A Versatile Large Scale Real Time Dynamic Testing Facility
The Structural Engineering and Earthquake Simulation Laboratory (SEESL) was created in 1983 and was founded on its’ predecessor, the Structural Engineering Laboratory (SEL) at the University at Buffalo. This new laboratory was equipped with an advanced 5-degree-of-freedom 50 ton capacity shake table. SEESL was the result of the vision of the late Professor. Robert L. Ketter, former University at Buffalo president, and Professor George C. Lee, former dean of the School of Engineering at UB. Under the leadership of the late Professor John Neal, SEESL’s first director, the laboratory was equipped with state-of-the-art hardware and instrumentation supporting structural dynamic research. The structural dynamic testing capability of SEESL helped in fostering the establishment of the National Center for Earthquake Engineering Research, headquartered at University at Buffalo, in 1986.
During its first fifteen years of it existence, SEESL became the flagship laboratory of the National Center for Earthquake Engineering Research (NCEER). During that period, with sustained and generous grants for management, operations and maintenance, from NCEER (latter MCEER), the laboratory allowed numerous researchers to conduct advanced research and testing without the burden of additional lab expenses. This innovative approach was later adopted as a model for operations by the NEES program. During this same period, the first experiments in active control devices and systems were performed which became a sustained new field of research and led to the implementation of numerous real world applications in Japan. Moreover, the basic experiments of advanced base isolation, such as Friction Pendulum Systems, basic experiments on passive and semi-active energy dissipation devices, and testing of retrofit solutions for structures made of reinforced concrete or steel, led to many applications and the development of a new field of earthquake resistant design – aseismic protective systems.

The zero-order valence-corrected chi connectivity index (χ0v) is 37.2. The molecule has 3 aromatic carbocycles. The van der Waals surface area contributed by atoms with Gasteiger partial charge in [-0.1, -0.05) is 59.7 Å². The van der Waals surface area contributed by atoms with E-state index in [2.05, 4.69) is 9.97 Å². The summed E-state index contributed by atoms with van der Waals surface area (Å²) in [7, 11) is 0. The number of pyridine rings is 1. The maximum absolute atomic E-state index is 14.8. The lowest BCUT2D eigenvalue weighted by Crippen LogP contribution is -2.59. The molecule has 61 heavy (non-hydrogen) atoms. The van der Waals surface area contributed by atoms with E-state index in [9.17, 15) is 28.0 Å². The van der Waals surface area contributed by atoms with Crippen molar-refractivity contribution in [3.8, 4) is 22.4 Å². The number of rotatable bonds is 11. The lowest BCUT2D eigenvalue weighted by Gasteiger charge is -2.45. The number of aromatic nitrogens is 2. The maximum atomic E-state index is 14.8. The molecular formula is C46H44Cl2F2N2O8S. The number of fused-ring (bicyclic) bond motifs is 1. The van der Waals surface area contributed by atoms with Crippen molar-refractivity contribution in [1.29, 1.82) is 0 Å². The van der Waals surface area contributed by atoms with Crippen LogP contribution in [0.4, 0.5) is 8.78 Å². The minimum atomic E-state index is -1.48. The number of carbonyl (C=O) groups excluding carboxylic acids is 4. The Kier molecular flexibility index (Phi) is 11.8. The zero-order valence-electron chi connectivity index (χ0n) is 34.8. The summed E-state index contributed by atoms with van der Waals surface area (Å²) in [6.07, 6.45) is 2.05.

In 1996 Professor Michael C. Constantinou assumed the responsibility as the director of SEESL and started a strong-sustained program of service to industry, supporting the research and development efforts of companies such as Taylor Devices, Enidine Corporation, Jarret Corporation, FPS Corporation, DIS Ltd., Watson and Assoc., Moog Corporation, IBM Corporation., and many others, that resulted in the development new products for the protection of structures and sensitive equipment against severe vibrations and seismic effects.
In 1998, with an aging shake table, Professor Michel Bruneau, the deputy director of MCEER, Professor Andrei M. Reinhorn, the chair of the department of Civil, Structural and Environmental Engineering (CSEE), and Professor Constantinou, the director of SEESL, envisioned a plan and laid the groundwork for the development of a new versatile facility that would combine real time testing and computational simulations. In 1999, following a reversal in the roles of Professor’s Reinhorn and Constantinou, and with the assistance of the University at Buffalo’s administration, the team developed the successful proposal which resulted in the year 2001 award of two NSF-Network for Earthquake Engineering Simulation (NEES) grants to expand SEESL with the development and installation of new state-of-the-art equipment housed in a building expansion supported by the SUNY Construction Fund and the University at Buffalo.
In 2004, with the contributions of a large team of expert faculty and technical staff, SEESL completed the $21.2M expansion which added two new relocatable 6-degree-of-freedom 50 ton shake tables, advanced large scale dynamic and static actuators, a geotechnical laminar box, and networked controllers interfaced to a high speed local area network which supported the development and implementation of a unique capability involving integrated physical and computational simulations.
Currently, SEESL hosts testing services for MCEER (as its flagship laboratory), for the NEES initiative, for Industry partners, for CSEE department instructional and research initiatives and any other domestic or international research organization. The combined support for the management, operation, and maintenance of the facility, from the NEES Consortium; from MCEER through its industry partners; and from CSEE (a total of ~$1.8M yearly) allows SEESL to provide for the shared use of this versatile new expanded facility for research and development.